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GM is looking to pull in all 8,000 Volts off the road as well as the 4,400 for sale

General Motors (GM) is launching a customer service campaign, which is similar to a recall, on 8,000 Chevrolet Volts running on U.S. roads in an effort to address possible battery fire issues.

In May 2011, Chevrolet's plug-in hybrid electric vehicle (EV), the Volt, caught fire three weeks after a side-impact crash test conducted by the National Highway Traffic Safety Administration (NHTSA). The Volt was parked in a NHTSA testing facility in Wisconsin. The fire provoked an investigation into the safety of lithium batteries.

Later in November 2011, NHTSA conducted three more side-impact crash tests on three separate Volts. Two out of three ended up sparking or catching fire while the third remained normal.

GM took action right away, saying it will make any changes necessary to keep drivers safe. The automaker even offered loaner vehicles to Volt drivers that didn't feel safe in their vehicles, and said it'd buy Volts back from owners that requested to sell.

Now, GM is advising Volt owners to bring their EVs to the dealerships for a customer service campaign, which is like a recall but without the bad publicity attached. There are currently 8,000 Volts on U.S. roads and another 4,400 in showrooms for sale.



Dealers will address the battery issues by adding steel to the plate that protects the EV's T-shaped, 400-pound battery. This will prevent penetration into the battery in case of an auto accident, which will ultimately stop coolant from leaking. It will also evenly distribute the force of a crash.

NHTSA already tested Volts with the new added steel around the battery in December, and found that it was the right fix for the problem. However, it will continue to monitor the car for another week to make sure that it doesn't catch fire later on like the Volt back in May managed to do.

"The preliminary results of the crash test indicate the remedy proposed by General Motors today should address the issue," said NHTSA.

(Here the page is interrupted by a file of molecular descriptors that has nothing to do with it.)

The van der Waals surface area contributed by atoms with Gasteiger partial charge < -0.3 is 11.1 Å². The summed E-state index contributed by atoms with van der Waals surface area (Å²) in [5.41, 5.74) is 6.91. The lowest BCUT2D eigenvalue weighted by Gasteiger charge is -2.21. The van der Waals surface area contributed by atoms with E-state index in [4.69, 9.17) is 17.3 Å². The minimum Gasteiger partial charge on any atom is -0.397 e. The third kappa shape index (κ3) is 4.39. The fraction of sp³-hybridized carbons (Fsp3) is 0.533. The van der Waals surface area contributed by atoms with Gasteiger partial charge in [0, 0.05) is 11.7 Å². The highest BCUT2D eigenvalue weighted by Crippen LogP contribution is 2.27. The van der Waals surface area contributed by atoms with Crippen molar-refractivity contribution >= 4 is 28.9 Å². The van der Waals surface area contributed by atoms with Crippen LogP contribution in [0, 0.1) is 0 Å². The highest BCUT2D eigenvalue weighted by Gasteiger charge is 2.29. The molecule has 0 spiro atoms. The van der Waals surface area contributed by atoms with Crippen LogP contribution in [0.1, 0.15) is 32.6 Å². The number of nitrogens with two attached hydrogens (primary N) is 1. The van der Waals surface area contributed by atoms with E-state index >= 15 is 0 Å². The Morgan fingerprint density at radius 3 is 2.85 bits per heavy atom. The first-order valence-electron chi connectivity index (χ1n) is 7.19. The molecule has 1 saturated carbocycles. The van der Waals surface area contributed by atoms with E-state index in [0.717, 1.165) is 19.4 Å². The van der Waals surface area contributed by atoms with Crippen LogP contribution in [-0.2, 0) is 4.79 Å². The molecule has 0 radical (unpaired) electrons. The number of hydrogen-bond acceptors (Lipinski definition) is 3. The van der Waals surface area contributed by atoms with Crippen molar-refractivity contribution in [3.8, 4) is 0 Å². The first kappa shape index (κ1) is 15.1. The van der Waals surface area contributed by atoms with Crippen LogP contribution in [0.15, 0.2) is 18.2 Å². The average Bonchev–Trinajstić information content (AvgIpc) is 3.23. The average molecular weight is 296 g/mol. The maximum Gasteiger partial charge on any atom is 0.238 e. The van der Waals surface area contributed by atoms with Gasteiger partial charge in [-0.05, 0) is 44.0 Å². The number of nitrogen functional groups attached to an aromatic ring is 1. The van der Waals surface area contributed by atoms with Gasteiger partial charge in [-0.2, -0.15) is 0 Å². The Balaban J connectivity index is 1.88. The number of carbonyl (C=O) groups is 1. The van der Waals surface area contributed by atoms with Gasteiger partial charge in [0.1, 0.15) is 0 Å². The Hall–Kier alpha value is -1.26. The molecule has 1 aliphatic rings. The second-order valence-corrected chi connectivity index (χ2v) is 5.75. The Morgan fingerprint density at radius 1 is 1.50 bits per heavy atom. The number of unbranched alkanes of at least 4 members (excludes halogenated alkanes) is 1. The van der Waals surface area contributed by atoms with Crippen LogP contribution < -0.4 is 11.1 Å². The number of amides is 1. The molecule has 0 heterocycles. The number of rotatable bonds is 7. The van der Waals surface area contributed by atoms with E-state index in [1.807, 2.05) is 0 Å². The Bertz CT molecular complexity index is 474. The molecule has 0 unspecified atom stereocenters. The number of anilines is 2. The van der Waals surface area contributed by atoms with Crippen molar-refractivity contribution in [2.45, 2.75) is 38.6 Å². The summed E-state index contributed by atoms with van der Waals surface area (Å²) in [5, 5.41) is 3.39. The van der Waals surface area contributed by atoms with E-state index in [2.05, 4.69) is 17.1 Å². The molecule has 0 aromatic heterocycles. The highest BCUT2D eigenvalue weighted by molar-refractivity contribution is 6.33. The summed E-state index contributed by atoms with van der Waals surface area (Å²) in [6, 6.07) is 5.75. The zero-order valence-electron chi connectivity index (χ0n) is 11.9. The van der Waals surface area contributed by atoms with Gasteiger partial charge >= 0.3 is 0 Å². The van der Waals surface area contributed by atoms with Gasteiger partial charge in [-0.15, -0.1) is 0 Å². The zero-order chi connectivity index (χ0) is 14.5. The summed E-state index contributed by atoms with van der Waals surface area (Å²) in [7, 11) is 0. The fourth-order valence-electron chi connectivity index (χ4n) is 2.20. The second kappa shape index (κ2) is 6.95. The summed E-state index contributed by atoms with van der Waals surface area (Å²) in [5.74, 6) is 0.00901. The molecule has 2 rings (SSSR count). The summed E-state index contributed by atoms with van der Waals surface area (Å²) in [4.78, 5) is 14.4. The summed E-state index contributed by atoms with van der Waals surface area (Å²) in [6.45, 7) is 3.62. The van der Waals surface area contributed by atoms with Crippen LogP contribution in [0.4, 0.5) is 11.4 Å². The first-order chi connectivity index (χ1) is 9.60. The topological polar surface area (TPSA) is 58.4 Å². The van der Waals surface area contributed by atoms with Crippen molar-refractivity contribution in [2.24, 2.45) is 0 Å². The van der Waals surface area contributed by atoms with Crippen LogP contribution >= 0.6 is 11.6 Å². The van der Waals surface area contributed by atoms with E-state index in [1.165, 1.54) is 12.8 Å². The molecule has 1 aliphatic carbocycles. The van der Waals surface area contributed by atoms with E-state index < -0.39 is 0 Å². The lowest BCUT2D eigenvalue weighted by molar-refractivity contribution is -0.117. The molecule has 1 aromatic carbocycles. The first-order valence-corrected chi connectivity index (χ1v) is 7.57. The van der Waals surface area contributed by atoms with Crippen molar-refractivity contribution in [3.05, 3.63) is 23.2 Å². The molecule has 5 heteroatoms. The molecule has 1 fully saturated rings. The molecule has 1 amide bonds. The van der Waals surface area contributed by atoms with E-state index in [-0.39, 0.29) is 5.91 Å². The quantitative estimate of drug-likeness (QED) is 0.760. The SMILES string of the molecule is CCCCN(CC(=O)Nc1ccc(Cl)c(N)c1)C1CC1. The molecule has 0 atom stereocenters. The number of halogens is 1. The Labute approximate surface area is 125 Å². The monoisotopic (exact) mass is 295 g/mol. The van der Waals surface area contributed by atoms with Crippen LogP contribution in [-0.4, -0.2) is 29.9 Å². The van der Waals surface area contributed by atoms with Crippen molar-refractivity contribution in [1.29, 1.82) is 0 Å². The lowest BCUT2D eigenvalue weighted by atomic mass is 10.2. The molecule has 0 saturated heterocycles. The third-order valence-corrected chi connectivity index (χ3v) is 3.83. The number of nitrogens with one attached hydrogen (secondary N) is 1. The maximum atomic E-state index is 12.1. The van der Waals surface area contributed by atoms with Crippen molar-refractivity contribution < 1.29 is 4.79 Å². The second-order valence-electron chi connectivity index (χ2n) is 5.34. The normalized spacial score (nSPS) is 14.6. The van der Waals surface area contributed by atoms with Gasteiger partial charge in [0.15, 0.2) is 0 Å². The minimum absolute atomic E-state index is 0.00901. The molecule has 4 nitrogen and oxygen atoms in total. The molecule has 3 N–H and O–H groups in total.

"We have tested the Volt's battery systems through [the equivalent of] 25 years of operation," said Mary Barra, GM's vice president for global product development. "We're taking these steps to provide peace of mind to our customers."

Sources: InsideBayArea, CNN



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RE: Volt Outsells the Prius
By The Raven on 1/10/2012 11:21:12 AM , Rating: 2
quote:
Where did you get that from?
To be honest it is just a guess based on the fact that gasoline has a higher energy content.
http://en.wikipedia.org/wiki/Energy_content_of_bio...
It is roughly 50% more powerful.

On the other hand I would like to know where you got your numbers (not that I necessarily doubt them).
quote:
And who said we have to use coal? Why not nuclear? Even CCGT is almost as cheap as coal nowadays.

I didn't say that we had to use coal, but the fact remains that coal is the majority (link below) here in the US and I just read somewhere that in China (as an important global example) it is 80% of their power source.
http://www.eia.gov/energyexplained/index.cfm?page=...

And yes, I am all for nuclear power proliferation and especially research. Unfortunately it is more difficult to convince a Harvard educated man that nuclear is a great option than it is to convince Joe Sixpack to use a CFL.

But having said that, ideally I think that we should reduce our consumption of power regardless of the source. If we were beholden to the real price we would think twice before leaving our PCs on all day. And the real price doesn't include subsidies like this (and of course others like housing credits, etc.).

But to get back to my response to you, I fail to see what you think the power grid will be powered by in the future. You see nuclear as the majority source of power? Renewables only account for ~10% of generation now. What do you think it will rise to? Nat Gas will be gone by 2070 from what I have read, so that is what we would be looking at, something like 80% nuclear and 20% renewable.

Having said all of this, I am not against electric cars and may want to buy one myself one day, my point is that they should not be subsidized. Neither 'coal' nor 'oil' powered cars should be subsidized.

Anyway maybe I am wrong and we could use some subsidies. Subsidizing bikes would be a much better idea. Reduce carbon emissions, commute costs and solve the obesity epidemic in one fell swoop.


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